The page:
A clean whiteboard is such a joy to use. One featuring long-lived stains from past use, is not. This article provides you with the understanding needed to ensure you – and your whiteboard – stay in the first category!
This problem has been around for as long as whiteboards have been, so the image at right will look familiar to many readers. Every few months a customer asks me for advice on how to clean a particularly reluctant surface. In this recent (and typical) example the problem was evident on several whiteboards in use. The question was raised: is our whiteboard surface material up to the required standard for use with dry-erase marker pens?
In a nutshell, my answer was: Yes, it is. Enamel steel is by far the highest performing surface for dry-erase capability. In this case, the visual evidence points to familiar culprits: ink that in my opinion should not be described either as “dry” or “eraseable”, and usage patterns which need improvement.
Stepping through the key issues:
- Use good markers: Smearing of ink when wiping off is a strong clue that what is being cleaned contains oils or greases, not just dry ink pigment.
- Clean early to avoid staining: It’s evident from description and from the images that the staining has been there for a very long time.
- Regularly restore to an as-new surface: Whiteboard surfaces must be glossy and perfectly clean if they are to dry-erase correctly. Stained, cloudy or smudged surfaces indicate residual contaminants on the surface. Any porosity or surface contaminants provide an “anchor” for new ink residues, making these impossible to remove and aggravating the problem. Remember to regularly put in the effort to “restore” your surface to as-new condition, in order to ensure its continuing high performance.
- NEVER scour your board with any abrasive cleaner or object. Doing so will gouge minute scratches into the surface, and these scratches serve to hold contaminants in, making them harder to erase and clean.
To remedy a board which has reached the condition shown will take a good deal of effort and some powerful (safe) cleaners. But since you’re using an excellent enamel-steel surface, your effort will be rewarded: the surface will restore to as-new condition provided that it has not been scoured in some way.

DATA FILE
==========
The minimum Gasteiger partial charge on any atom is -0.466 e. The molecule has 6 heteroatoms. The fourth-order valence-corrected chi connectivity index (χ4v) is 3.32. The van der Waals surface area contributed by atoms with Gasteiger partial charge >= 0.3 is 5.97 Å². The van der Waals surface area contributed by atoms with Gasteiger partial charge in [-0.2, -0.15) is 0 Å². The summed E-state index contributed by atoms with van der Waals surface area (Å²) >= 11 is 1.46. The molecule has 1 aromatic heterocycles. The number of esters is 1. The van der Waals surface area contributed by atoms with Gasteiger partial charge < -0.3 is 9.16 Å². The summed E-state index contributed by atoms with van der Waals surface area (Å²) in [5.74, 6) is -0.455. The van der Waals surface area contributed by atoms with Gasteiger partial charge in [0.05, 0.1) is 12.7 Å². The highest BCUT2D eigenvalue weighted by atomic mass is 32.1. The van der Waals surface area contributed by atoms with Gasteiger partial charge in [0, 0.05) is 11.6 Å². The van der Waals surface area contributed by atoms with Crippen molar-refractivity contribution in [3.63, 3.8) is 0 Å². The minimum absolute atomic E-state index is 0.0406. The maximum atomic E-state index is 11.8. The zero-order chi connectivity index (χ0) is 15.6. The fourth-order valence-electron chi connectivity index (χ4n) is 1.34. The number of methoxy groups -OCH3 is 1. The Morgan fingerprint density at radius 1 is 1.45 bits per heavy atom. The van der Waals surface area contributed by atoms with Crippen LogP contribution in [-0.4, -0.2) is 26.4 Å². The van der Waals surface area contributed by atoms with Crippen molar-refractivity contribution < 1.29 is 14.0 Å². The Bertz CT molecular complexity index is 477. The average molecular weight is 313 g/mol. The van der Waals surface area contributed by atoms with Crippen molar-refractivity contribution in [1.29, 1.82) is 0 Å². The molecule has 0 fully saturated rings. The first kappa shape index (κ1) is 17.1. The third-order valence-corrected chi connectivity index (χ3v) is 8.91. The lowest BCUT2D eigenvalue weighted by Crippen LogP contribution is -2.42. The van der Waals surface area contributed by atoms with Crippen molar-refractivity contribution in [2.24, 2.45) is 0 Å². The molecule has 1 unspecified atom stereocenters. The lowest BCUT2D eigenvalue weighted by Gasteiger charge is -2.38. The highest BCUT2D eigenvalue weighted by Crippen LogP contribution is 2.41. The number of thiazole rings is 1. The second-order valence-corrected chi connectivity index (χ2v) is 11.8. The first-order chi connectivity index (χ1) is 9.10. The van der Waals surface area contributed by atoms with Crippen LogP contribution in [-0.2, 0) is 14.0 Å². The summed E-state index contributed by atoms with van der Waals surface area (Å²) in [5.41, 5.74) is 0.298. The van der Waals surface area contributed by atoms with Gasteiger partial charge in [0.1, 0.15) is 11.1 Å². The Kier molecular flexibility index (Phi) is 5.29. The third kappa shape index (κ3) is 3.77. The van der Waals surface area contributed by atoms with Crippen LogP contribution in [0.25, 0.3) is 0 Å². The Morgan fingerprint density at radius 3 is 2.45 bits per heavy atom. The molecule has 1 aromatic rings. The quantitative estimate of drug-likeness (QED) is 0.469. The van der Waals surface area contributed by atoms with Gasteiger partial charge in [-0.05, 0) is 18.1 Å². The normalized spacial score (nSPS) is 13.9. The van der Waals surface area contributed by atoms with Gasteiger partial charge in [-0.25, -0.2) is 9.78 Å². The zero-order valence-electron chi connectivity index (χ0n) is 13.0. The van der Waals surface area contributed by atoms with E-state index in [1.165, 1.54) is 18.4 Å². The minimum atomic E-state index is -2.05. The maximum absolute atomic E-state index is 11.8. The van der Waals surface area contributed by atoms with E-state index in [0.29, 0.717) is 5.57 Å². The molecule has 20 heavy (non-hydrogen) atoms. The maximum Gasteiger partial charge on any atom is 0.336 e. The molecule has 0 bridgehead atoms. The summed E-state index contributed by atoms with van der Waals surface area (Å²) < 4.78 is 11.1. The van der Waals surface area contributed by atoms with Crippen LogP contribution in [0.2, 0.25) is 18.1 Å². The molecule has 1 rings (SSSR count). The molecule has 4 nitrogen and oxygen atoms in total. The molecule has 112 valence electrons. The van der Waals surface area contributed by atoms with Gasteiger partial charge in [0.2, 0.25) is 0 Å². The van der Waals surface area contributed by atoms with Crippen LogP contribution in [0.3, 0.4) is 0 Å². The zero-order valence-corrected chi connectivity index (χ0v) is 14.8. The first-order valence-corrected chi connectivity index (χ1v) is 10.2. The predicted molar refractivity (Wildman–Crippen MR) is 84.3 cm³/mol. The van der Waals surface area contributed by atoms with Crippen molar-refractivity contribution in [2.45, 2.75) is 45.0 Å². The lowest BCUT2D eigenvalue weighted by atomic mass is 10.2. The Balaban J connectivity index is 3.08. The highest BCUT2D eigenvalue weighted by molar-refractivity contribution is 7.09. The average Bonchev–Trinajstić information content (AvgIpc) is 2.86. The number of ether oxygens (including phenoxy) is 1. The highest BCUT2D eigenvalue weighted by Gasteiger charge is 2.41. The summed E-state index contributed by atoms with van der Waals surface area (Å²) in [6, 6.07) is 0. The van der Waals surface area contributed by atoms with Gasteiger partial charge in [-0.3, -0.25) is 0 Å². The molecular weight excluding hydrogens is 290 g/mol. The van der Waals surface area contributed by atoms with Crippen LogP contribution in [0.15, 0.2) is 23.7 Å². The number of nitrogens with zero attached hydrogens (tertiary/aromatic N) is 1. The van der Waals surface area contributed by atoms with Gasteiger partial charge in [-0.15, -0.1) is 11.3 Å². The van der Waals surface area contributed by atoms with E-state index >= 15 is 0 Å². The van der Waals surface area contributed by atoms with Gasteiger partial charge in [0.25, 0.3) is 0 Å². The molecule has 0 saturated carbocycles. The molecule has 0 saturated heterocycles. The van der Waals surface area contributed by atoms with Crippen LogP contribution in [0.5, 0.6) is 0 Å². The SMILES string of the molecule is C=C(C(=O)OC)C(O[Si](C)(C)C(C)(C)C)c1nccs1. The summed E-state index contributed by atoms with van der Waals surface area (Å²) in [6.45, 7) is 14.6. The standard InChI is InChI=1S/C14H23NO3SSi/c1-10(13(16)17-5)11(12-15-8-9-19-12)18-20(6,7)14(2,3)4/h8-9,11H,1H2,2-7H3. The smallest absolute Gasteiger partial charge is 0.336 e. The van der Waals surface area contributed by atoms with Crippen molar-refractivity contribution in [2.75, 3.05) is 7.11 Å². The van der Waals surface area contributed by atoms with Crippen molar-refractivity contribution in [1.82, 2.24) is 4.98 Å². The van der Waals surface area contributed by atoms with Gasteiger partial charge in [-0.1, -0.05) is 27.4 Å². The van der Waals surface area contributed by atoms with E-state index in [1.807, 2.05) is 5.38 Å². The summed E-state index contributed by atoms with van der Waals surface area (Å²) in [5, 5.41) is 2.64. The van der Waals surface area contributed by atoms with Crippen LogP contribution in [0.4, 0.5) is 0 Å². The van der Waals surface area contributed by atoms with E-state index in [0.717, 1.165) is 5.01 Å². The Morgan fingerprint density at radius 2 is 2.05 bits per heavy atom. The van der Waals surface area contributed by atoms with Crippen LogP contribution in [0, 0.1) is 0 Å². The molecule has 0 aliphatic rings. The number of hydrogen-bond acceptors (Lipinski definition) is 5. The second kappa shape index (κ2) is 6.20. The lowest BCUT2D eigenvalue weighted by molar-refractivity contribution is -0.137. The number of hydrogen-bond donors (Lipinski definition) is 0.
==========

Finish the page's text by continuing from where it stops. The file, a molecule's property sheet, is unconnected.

Clean the board with an appropriate cleaner: isopropyl alcohol based, or failing that, methylated spirits. You’ll find that household glass cleaners such as Windex work well; these will generally be ammonia or alcohol based (or both). Most commercial whiteboard cleaners are alcohol based, but may be a little weak for the hard work. The higher the concentration of isopropyl alcohol the better (but wear gloves, and of course avoid smelling or drinking the stuff!) These solvents will not damage the surface, nor will they affect the plastic perimeters associated with the optics.
I find that a paper towel works best to wipe on and wipe off the cleaner, repeatedly rubbing the ink stains hard to dissolve them and clean them off perfectly. Keep going until EVERY LAST STAIN IS GONE. If any is left, the cycle will start again immediately. Needless to say, the older the stain the longer this takes and the more effort is involved.
After much effort, the surface will come up to the original surface sheen. If it does not, the cleaning is not good enough; just keep at it until it is as good as new.
(The only exception to this is if some abrasive cleaner has been used on the surface at some time in the past; this is not possible to remedy and it will certainly greatly deteriorate the dry erase performance of the surface).
The important point is – unless it is absolutely clean, NO WHITEBOARD will work as intended. You have to do whatever it takes to get to that point.
On-going use of your whiteboard
Use only markers which exhibit excellent dry-erase performance. Try markers out by applying ink to the surface, waiting just a few seconds, then wiping it off with a dry, clean rag (or eraser). There should be no smearing whatsoever, and no residue or even “shadow” left behind. If you have to wait for more than a few seconds before the ink dries, or if it smears at all when erasing it, or if it leaves a film of any sort after erasure– then you should be looking for another brand of marker.
What’s happening? “Good” whiteboard markers ideally utilise volatile solvents to carry the ink pigments. These solvents boil off quickly aftr application to the surface, leaving a very dry “ink” powder residue which then wipes off easily. In warm climates particularly, such markers don’t last long since all the solvent evaporates quickly leaving the marker useless. Administrators are understandably receptive to suppliers promoting markers which last longer, don’t smell etc. To achieve these claims, suppliers are changing the carrier fluid in the ink. Unfortunately, less volatile carriers simply don’t perform as well in terms of dry erasing.
Always erase whiteboards immediately after use. Try not to leave the ink on the board as it will be far harder to clean in a day or two, and much worse again in a few weeks. (Of course we all leave some ink on the boards for a while – just be aware of the impact this has and the fact it will be harder to remove).
Remember to frequently restore (ie clean) the surface back to a perfectly clean standard. Every little impurity on the surface contributes to an escalation of the problem.
A properly cleaned board is very easy to wipe clean immediately after use. A slightly dirty board is far harder to clean, as the new ink attaches to the old ink residues.
Dirty boards become impossible to use very quickly.
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